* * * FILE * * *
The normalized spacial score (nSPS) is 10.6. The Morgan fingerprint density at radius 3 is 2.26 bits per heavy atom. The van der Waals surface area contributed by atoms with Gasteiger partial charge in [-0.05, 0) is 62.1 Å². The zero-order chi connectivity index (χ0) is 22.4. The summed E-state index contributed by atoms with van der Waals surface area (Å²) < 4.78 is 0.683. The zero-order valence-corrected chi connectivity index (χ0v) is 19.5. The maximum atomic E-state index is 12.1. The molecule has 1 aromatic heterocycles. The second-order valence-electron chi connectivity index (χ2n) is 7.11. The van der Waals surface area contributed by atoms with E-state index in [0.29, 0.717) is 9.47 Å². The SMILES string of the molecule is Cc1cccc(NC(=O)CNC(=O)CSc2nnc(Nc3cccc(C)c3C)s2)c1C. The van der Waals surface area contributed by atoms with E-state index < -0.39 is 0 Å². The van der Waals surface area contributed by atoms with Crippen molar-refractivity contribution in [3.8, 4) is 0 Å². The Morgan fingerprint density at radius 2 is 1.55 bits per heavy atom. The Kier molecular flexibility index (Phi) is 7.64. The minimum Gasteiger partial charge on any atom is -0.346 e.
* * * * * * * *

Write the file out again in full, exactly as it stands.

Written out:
The normalized spacial score (nSPS) is 10.6. The Morgan fingerprint density at radius 3 is 2.26 bits per heavy atom. The van der Waals surface area contributed by atoms with Gasteiger partial charge in [-0.05, 0) is 62.1 Å². The zero-order chi connectivity index (χ0) is 22.4. The summed E-state index contributed by atoms with van der Waals surface area (Å²) < 4.78 is 0.683. The zero-order valence-corrected chi connectivity index (χ0v) is 19.5. The maximum atomic E-state index is 12.1. The molecule has 1 aromatic heterocycles. The second-order valence-electron chi connectivity index (χ2n) is 7.11. The van der Waals surface area contributed by atoms with E-state index in [0.29, 0.717) is 9.47 Å². The SMILES string of the molecule is Cc1cccc(NC(=O)CNC(=O)CSc2nnc(Nc3cccc(C)c3C)s2)c1C. The van der Waals surface area contributed by atoms with E-state index < -0.39 is 0 Å². The van der Waals surface area contributed by atoms with Crippen molar-refractivity contribution in [3.8, 4) is 0 Å². The Morgan fingerprint density at radius 2 is 1.55 bits per heavy atom. The Kier molecular flexibility index (Phi) is 7.64. The minimum Gasteiger partial charge on any atom is -0.346 e.